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Author Topic: 10 years in Texas >>>>>Now on east coast???  (Read 721 times)
Wrangler
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« on: April 03, 2010, 02:22:09 AM »

My new old Larrivee spent the first 10 years of it's life in Texas. I live in the mid east coast. If you were me would you use a guitar humidifier now?
Or wait a while for it to aclimate to its' new envirnment. The whole guitar is real tight - no cracks, stress at joints, finish bubble or lift anywhere.
I'd like to keep it looking good and healthy for the long haul. Just not sure what to do. Luckily it is summer weather here on the east coast now, so I should be fine initially.
It is humid on the east coast probably more than Texas at least in the summer. Now winter is a different story.

Any thoughts or advice would be greatly appreciated.
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flatlander
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« Reply #1 on: April 03, 2010, 02:27:45 AM »

What state you in? Coast of Carolina pretty much like you said. Plenty humid from about now into fall. A few months in winter I keep humidifier running as needed. Inland or by coast makes a difference too. Not just because of moisture from ocean but because it keeps temps warmer than inland.
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Barefoot Rob
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« Reply #2 on: April 03, 2010, 02:36:07 AM »

Let it settle in for a few weeks.After that the simple rule is if your comfy your guitar should be.If its really humid get a dehumidifier set it 50% and all should be fine.In the winter forced air heating can dry a guitar out but a simple in case humidifier should do the trick.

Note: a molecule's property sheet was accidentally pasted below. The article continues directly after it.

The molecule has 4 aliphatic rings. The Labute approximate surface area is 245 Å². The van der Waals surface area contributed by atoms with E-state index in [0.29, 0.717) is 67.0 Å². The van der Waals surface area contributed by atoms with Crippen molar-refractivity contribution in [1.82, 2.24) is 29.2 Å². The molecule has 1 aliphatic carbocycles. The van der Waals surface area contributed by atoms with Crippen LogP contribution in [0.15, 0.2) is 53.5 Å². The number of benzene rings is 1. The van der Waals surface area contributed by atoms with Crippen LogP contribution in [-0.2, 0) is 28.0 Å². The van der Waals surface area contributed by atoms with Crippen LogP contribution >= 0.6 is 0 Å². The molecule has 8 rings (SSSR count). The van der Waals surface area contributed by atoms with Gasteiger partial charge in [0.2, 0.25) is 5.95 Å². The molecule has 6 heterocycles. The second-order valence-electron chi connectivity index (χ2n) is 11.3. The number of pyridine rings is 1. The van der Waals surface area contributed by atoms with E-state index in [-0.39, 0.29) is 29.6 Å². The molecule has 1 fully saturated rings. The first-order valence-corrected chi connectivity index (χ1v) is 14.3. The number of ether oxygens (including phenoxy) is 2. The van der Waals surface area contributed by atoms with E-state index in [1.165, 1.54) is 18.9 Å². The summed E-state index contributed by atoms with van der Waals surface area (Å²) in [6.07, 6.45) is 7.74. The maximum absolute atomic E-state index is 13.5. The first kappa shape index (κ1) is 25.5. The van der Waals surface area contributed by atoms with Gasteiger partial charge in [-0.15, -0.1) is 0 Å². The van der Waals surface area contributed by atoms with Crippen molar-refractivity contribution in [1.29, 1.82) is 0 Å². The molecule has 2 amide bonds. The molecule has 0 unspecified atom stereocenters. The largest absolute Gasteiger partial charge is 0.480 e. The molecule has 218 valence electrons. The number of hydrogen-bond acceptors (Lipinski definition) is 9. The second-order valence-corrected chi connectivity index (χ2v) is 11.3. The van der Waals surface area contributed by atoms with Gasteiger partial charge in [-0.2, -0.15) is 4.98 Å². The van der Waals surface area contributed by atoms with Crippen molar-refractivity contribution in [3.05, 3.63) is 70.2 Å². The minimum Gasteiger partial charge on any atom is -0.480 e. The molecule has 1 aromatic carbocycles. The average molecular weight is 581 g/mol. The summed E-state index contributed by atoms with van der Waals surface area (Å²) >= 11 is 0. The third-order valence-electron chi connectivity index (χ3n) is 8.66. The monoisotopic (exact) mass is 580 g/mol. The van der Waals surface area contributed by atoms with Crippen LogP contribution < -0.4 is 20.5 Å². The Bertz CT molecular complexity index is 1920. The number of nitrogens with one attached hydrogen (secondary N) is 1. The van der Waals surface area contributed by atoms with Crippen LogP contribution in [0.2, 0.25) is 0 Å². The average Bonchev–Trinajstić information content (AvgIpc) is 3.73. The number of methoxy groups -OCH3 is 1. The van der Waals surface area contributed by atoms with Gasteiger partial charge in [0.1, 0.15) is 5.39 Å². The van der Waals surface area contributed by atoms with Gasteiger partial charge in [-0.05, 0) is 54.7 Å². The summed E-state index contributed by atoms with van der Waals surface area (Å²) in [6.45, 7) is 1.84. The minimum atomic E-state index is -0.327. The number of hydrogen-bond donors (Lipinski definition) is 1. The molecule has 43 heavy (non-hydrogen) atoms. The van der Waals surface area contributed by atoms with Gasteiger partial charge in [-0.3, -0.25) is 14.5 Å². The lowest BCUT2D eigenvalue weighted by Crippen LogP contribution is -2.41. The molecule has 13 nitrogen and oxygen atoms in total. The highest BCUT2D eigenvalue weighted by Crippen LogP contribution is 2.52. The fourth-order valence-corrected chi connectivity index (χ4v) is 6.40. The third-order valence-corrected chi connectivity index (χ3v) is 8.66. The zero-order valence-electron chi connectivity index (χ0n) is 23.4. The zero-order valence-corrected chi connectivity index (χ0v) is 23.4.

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« Reply #3 on: April 06, 2010, 07:40:37 AM »

Since Texas is as big...excuse me BIGGER than France, which area were you in for 10 years?  Out west and up north you can get pretty dried out. East and south is more tropical and along the coast it is flat out wringing wet.
   I'm in the middle of Texas and we have fairly heavy humidity year round, nothing like the coast but still fairly uncomfortable in the spring and summer. In the winter a forced air furnace can dry out wood very fast. Watch where you leave the guitar sitting or hanging on a wall.
   Even with my home maintaining 45% RH this winter my F-III got a bit dry because of where it was located on a wall. Which was far from a supply air vent, but was still getting the airflow right on it from a high sidewall grille across the room from where it was.
    I keep four or five hygrometers spread around the house and check them a few times every day, because I like some of my guitars out on stands or walls.
     If I'm not mistaken these chunks of wood and steel were made to be played.
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« Reply #4 on: April 06, 2010, 10:45:08 PM »

I bough it used from Texas - It's reasonably humid summers here on the east coast and dry in the winters.
I don't know what it was subjected to in Texas but it seems to have survived quite well. I hope I have the same kind of luck for the next 10 years
 
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